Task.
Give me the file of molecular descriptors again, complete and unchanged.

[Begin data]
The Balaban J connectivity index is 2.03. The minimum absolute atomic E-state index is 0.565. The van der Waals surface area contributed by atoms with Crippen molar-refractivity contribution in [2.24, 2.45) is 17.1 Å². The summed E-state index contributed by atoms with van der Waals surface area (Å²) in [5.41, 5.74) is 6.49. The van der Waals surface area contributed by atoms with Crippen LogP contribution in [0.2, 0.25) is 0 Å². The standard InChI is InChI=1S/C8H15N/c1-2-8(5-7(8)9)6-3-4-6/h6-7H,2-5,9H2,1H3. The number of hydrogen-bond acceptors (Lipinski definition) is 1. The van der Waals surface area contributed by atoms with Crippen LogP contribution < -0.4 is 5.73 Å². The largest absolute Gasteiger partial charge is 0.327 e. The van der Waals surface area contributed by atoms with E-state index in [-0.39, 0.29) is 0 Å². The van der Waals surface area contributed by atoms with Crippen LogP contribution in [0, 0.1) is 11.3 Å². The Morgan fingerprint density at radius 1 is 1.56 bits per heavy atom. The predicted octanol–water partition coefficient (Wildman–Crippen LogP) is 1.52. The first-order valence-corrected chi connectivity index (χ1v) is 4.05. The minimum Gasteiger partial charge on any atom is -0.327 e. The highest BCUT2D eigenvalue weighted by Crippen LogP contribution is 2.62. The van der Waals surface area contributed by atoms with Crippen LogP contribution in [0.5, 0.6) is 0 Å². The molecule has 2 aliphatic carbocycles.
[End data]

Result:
The Balaban J connectivity index is 2.03. The minimum absolute atomic E-state index is 0.565. The van der Waals surface area contributed by atoms with Crippen molar-refractivity contribution in [2.24, 2.45) is 17.1 Å². The summed E-state index contributed by atoms with van der Waals surface area (Å²) in [5.41, 5.74) is 6.49. The van der Waals surface area contributed by atoms with Crippen LogP contribution in [0.2, 0.25) is 0 Å². The standard InChI is InChI=1S/C8H15N/c1-2-8(5-7(8)9)6-3-4-6/h6-7H,2-5,9H2,1H3. The number of hydrogen-bond acceptors (Lipinski definition) is 1. The van der Waals surface area contributed by atoms with Crippen LogP contribution < -0.4 is 5.73 Å². The largest absolute Gasteiger partial charge is 0.327 e. The van der Waals surface area contributed by atoms with E-state index in [-0.39, 0.29) is 0 Å². The van der Waals surface area contributed by atoms with Crippen LogP contribution in [0, 0.1) is 11.3 Å². The Morgan fingerprint density at radius 1 is 1.56 bits per heavy atom. The predicted octanol–water partition coefficient (Wildman–Crippen LogP) is 1.52. The first-order valence-corrected chi connectivity index (χ1v) is 4.05. The minimum Gasteiger partial charge on any atom is -0.327 e. The highest BCUT2D eigenvalue weighted by Crippen LogP contribution is 2.62. The van der Waals surface area contributed by atoms with Crippen LogP contribution in [0.5, 0.6) is 0 Å². The molecule has 2 aliphatic carbocycles.